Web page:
Are You a Poor Parent If You Rely on Parenting Tech?
It’s hard not to use technology when that technology exists. So, many parents fall into the habit of monitoring every aspect of their child’s life simply because it is technologically possible. This means that some parents never allow their children to act like independent adults, to the extent that they sometimes attend job interviews with their children. Most people would agree that that is a step too far, but how do parents know where to draw the line? Are you a poor parent if you rely on parenting tech?
First, it is important to understand that the majority of parents are in fact monitoring their children’s use of technology. And this is a good thing—to an extent. There are too many horrible things on the internet for a parent to allow a child unfettered access. The issue can be both quality and quantity: there are some things that children simply should not have access to, and some things that might be acceptable in moderate doses but that can’t be allowed to dominate a child’s life. And it only makes sense to use tech to monitor tech use. So, no, you are not a poor parent if you rely on parenting tech.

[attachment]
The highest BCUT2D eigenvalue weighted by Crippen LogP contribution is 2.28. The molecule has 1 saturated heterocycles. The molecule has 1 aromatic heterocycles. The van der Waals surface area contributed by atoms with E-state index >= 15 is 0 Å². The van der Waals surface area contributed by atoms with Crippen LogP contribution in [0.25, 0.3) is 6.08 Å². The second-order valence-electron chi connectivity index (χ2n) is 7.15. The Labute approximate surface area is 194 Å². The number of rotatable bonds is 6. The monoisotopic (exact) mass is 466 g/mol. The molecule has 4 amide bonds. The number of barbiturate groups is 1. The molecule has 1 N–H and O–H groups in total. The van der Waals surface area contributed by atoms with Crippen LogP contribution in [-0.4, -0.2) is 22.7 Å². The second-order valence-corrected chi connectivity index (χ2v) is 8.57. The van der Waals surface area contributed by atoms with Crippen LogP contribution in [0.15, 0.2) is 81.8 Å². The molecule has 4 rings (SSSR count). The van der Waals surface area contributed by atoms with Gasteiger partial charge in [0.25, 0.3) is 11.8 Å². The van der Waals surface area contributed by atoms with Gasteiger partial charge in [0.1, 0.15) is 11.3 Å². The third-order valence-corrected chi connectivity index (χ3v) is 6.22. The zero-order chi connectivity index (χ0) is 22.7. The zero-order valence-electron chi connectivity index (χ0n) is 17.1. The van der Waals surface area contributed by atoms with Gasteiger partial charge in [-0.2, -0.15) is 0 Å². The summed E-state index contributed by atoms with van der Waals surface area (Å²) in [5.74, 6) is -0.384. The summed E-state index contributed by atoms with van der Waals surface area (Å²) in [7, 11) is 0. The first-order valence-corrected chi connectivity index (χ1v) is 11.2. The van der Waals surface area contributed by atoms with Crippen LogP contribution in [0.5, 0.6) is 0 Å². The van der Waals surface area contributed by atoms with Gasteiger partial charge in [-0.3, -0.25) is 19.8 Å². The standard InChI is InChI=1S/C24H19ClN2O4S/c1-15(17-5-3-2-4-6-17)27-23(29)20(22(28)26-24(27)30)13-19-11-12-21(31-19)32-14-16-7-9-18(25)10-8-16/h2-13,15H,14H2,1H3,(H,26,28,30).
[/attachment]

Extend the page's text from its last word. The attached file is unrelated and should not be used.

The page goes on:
Setting Limits . . . on Parents
But the other side of the coin is that not all of the monitoring that is technologically possible is wise. Research suggests that if children are not given the autonomy to make mistakes, they will not learn as much as they would learn from their own experiences. This can be a problem in two separate ways. First, children need to learn concrete skills, such as navigating a bus schedule without texting dad for help. Second, they need to learn more generally to have confidence in their own decision-making ability—something that can’t happen if they don’t make decisions. This lack of confidence can cripple their future prospects.
In sum, parents have to walk a tight rope: they need to monitor their children enough to help them avoid grave errors, but they need to give them enough freedom to make some mistakes so they can learn and grow. There is no easy way to tell exactly where the dividing line is between these two situations. It will depend to an extent on the maturity of the child and the particular circumstances. But there is definitely an appropriate role for tech tools for parents.
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